Shown in FIG. 18(A) is a sectional view of a pixel in the case where a driving transistor 9011 is of the N-type and light emitted from a light-emitting element 9012 is ejected in a direction of a cathode 9013. In FIG. 18(A), the cathode 9013 of the light-emitting element 9012 is formed on a transparent electro-conductive film 9017 electrically connected to a drain of the driving transistor 9011, and an electro-luminescent layer 9014 and an anode 9015 are formed on the cathode 9013 in this order. A shielding film 9016 for reflecting or shielding light is formed in such a manner as to cover the anode 9015. Any known material may be used for the cathode 9013 so far as it is an electro-conductive film having a small work function and reflecting light. Preferred examples of the material are Ca, Al, CaF, MgAg, AlLi, and the like. Note that a thickness of the cathode 9013 is regulated to a value which allows light to pass therethrough. For instance, an Al film having a thickness of 20 nm may be used as the cathode 9013. The electro-luminescent layer 9014 may be formed of either one of one layer or a stack of a plurality of layers. The anode 9015 is not required to transmit light, and a transparent electro-conductive film such as ITO, ITSO, IZO obtained by mixing indium oxide with 2 to 20% of zinc oxide (ZnO), Ti, or TiN may be used for the anode 9015. A metal reflecting light, for example, may be used as the shielding film 9016 without limitation thereto. A resin to which a black pigment is added may be used as the shielding film 9016, for example.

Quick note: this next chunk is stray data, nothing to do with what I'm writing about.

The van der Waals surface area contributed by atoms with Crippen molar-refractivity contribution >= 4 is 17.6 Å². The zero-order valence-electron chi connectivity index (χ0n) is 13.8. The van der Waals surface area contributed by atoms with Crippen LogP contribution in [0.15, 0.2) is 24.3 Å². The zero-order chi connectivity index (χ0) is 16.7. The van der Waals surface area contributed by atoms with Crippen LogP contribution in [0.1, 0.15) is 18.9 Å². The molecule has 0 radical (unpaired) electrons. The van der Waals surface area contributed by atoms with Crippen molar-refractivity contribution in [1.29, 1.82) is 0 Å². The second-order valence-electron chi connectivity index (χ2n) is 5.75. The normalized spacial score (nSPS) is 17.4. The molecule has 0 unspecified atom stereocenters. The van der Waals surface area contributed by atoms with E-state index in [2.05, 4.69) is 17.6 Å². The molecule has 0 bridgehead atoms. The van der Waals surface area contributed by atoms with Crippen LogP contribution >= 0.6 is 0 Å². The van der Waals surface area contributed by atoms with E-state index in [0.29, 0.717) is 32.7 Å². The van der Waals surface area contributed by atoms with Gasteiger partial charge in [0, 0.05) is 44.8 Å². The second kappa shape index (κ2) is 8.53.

A portion at which the cathode 9013, the electro-luminescent layer 9014, and the anode 9015 are overlapped with one another corresponds to the light-emitting element 9012. In the case of the pixel shown in FIG. 18(A), the light emitted from the light-emitting element 9012 is ejected in a direction of the cathode 9013 as indicated by an white arrow.